A headache is the most common neurological symptom in children. Its subtypes are mi-graine (MH) and tension-type headache (TTH). Internalizing rather than externalizing symptoms are more frequent in children with headaches, but little is known about the reasons why. We aim to: (a) examine the interplay between emotional experience, affective regulation, and internalizing symptoms in children suffering from primary headaches and their caregivers; (b) identify potential predictors of children with migraines’ internalizing symptoms. Fifty children and adolescents with a diagnosis of primary headaches and their caregivers were compared to a sample of fifty-one healthy peers and caregivers. Self-reports and parent-reports were administered. Results indicate higher negative affect and internalizing symptoms and lower bodily awareness of emotions in the clinical sample (n = 50; Mage = 11.66, SD = 2.25) compared to controls (n = 51; Mage = 11.73, SD = 2.32); mothers of TTH children self-reported lower emotional awareness and higher difficulties in engaging in goal-directed behavior; a higher frequency of headaches was associated with greater emotional regulation difficulties. Internalizing symptoms were predicted by higher self-reported negative affect and parent-reported internalizing symptoms, and lower self-reported ability in the verbal sharing of emotions. These findings suggest the importance of assessing the psychological features linked to children with primary headaches’ psychological well-being.

Emotional Experience and Regulation in Juvenile Primary Headaches: A Cross-Sectional Pilot Study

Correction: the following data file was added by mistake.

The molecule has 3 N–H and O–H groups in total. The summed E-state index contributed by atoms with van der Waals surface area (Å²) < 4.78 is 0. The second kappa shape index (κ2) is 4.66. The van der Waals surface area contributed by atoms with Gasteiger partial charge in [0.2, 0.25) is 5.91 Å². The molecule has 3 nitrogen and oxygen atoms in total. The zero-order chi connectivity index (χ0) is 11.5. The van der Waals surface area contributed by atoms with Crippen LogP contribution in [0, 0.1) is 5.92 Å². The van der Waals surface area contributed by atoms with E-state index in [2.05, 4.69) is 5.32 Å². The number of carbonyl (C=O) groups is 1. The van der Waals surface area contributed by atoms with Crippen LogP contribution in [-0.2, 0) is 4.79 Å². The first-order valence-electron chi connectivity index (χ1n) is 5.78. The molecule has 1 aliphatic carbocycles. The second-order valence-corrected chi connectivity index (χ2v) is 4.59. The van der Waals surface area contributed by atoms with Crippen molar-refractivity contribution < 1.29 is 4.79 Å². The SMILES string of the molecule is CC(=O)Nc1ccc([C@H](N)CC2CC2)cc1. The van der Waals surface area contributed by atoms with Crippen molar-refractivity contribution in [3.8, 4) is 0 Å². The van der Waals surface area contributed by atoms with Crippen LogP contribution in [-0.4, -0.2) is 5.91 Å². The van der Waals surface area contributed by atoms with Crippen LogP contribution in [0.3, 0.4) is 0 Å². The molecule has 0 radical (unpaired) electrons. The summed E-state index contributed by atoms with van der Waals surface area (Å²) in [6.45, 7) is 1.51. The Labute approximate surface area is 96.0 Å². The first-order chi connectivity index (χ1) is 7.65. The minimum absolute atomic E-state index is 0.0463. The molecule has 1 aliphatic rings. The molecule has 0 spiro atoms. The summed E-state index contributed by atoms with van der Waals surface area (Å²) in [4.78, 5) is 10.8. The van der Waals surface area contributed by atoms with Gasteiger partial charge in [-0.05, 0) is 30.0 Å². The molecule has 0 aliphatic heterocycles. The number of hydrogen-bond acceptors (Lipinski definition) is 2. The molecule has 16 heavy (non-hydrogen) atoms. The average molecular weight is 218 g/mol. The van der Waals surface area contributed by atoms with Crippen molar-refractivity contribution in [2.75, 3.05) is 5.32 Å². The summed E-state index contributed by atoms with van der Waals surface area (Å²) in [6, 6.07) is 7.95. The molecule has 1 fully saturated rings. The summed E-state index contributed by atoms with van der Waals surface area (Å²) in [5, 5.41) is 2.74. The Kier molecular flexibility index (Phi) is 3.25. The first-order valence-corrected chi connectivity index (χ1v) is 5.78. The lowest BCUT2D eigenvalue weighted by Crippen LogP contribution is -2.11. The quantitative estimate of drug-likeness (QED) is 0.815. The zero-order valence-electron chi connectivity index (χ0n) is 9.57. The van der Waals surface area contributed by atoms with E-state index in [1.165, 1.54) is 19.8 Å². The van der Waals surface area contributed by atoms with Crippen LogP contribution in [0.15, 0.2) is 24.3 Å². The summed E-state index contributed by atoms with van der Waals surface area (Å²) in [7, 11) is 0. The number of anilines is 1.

Marina Miscioscia;Daniela Di Riso
Conceptualization
;
Silvia Spaggiari
;
Mikael Poli;Giacomo Gaiga;Maria Federica Pelizza;Laura Galdiolo;Alessia Raffagnato;Stefano Sartori
Resources
;
Irene Toldo
2022

Abstract

A headache is the most common neurological symptom in children. Its subtypes are mi-graine (MH) and tension-type headache (TTH). Internalizing rather than externalizing symptoms are more frequent in children with headaches, but little is known about the reasons why. We aim to: (a) examine the interplay between emotional experience, affective regulation, and internalizing symptoms in children suffering from primary headaches and their caregivers; (b) identify potential predictors of children with migraines’ internalizing symptoms. Fifty children and adolescents with a diagnosis of primary headaches and their caregivers were compared to a sample of fifty-one healthy peers and caregivers. Self-reports and parent-reports were administered. Results indicate higher negative affect and internalizing symptoms and lower bodily awareness of emotions in the clinical sample (n = 50; Mage = 11.66, SD = 2.25) compared to controls (n = 51; Mage = 11.73, SD = 2.32); mothers of TTH children self-reported lower emotional awareness and higher difficulties in engaging in goal-directed behavior; a higher frequency of headaches was associated with greater emotional regulation difficulties. Internalizing symptoms were predicted by higher self-reported negative affect and parent-reported internalizing symptoms, and lower self-reported ability in the verbal sharing of emotions. These findings suggest the importance of assessing the psychological features linked to children with primary headaches’ psychological well-being.
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Utilizza questo identificativo per citare o creare un link a questo documento: https://hdl.handle.net/11577/3460031
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